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March 30, 2022

Lessons from climate risk pooling

Countries such as Australia, the US and the UK have developed financing solutions to deal with the aftermath of severe weather events, and are now taking stock of past experience.

As a bellwether for the planet’s climate future, Australia is a standout candidate. In the past few years, the country has been battered by a series of extreme weather events, from unprecedented bush fires to record floods, which have caused billions in damage and left communities in ruin.

These disasters have been accompanied by a related and cascading set of problems: for example, climate distortions led to a near-biblical mouse plague in the east of the country in 2021, generating more than A$1bn ($750mn) in damage to farms, businesses and households. 

Research from Deloitte Access Economics indicates that over the next 40 years Australia is facing a cumulative bill of A$1.2tn (in present value terms) from natural disasters. And though it may be an extreme case, the country is not alone on the frontline of the climate emergency. From the US to Southeast Asia, climate costs are spiralling for households, communities and governments around the world.

Soaring claims

This trend is exerting huge pressure on the insurance industry, as property and casualty claims, in particular, surge. In response, premiums are rising, with the Swiss Re Institute estimating that climate risks will add up to $183bn to global property insurance costs by 2040. The result is growing levels of underinsurance and non-insurance in climate-exposed markets and sub-regions.

In Australia, the rate of non-insurance in the north, where extreme weather events are more frequent, is almost double the national average, according to data from the Australian Competition and Consumer Commission. This situation is exacerbating social and economic inequalities in all markets where it exists, particularly in the wake of a catastrophe.

“Some of those people don’t have a choice [of where to live], they are living in legacy assets,” says Paula Jarzabkowski, professor of strategic management at the University of Queensland. 

Insurance rethink

These pressures are forcing a rethink of how insurance is offered, as well as the role of public-private cooperation in encouraging the provision of affordable insurance. According to Jarzabkowski, one solution is the development of protection gap entities (PGE) that blend market offerings and social objectives together. These can range from multi-country sovereign risk pools, found in the Caribbean, Africa and elsewhere, that involve national governments cooperating with development finance institutions and insurers to share risks, to domestic-level PGEs designed to address earthquakes or floods.

“If they’re well designed, they can provide a transition period for communities [to adapt and build resilience]. Ultimately, they’ll be changing the fundamental, underlying structures of a particular problem that is pushing insurance costs higher,” says Jarzabkowski.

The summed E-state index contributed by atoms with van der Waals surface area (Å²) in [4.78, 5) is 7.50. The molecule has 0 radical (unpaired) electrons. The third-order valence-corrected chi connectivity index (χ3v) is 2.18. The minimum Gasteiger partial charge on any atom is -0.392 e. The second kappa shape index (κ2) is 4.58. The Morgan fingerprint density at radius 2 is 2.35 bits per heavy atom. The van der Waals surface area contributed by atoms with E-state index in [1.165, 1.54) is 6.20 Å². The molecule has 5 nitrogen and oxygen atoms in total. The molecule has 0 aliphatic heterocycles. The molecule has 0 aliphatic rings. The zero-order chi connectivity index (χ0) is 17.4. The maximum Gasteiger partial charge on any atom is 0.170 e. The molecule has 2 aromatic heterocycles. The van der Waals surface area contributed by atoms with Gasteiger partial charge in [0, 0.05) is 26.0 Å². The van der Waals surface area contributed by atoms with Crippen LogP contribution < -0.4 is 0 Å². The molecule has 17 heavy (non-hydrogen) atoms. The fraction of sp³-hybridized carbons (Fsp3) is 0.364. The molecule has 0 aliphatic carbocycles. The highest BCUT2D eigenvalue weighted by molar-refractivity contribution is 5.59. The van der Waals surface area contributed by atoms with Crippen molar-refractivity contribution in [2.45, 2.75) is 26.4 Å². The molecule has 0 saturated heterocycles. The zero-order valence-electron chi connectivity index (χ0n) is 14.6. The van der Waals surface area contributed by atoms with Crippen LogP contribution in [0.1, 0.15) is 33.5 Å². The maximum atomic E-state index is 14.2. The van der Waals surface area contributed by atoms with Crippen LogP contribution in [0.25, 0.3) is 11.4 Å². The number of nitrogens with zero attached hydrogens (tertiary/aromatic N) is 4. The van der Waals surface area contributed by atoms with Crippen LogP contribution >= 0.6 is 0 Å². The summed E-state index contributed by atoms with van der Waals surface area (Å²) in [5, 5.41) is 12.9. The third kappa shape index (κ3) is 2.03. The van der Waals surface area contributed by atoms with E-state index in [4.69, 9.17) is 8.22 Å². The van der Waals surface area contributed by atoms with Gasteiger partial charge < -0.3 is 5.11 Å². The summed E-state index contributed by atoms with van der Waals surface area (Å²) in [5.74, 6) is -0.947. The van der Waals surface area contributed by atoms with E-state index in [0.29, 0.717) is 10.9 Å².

In the UK, the launch of Flood Re in 2016, a flood reinsurance scheme devised by industry and government, is starting to bear fruit. Designed as a transition scheme with a 2039 end point, Flood Re secures most of its funding through a levy on the UK home insurance industry. From April 2022, as it disburses support to flood affected households, the programme will provide additional funds to allow these households to ‘build back better’, as the slogan has it, and develop resiliency against flood damage. 

The programme has won praise internationally. “The Flood Re approach in the UK [is a brilliant solution],” says John Englander, a Florida-based oceanographer and climate change author. 

Build resilience

Yet not all risk-pooling mechanisms are suitable for delivering long-term change, particularly if poorly designed or based on financial support. In the US, the decades-old National Flood Insurance Program (NFIP), which covers the majority of home flood insurance plans by enabling low-cost premiums, has attracted criticism for its frequent taxpayer-funded bailouts and poor record of addressing underlying flood risk.

By the end of 2021, the NFIP was in about $20bn of debt, though efforts are currently under way to achieve much-needed reforms, including the introduction of new insurance rates. 

In Australia, meanwhile, the federal government will launch a new A$10bn public reinsurance pool for the north east region in July 2022, covering cyclone and flood-related damage. The new scheme is designed to ensure premiums remain affordable for residents in affected areas, but might not deliver any meaningful, long-term change.

By simply underwriting the risk without an end point, critics point out that taxpayer money is being used to support the status quo, rather than to build resilience and adapt to meet a new climate future. “Insurance can be a partner for climate adaptation but not in the way that it is currently being proposed in Australia,” says Jarzabkowski. 


A service from the Financial Times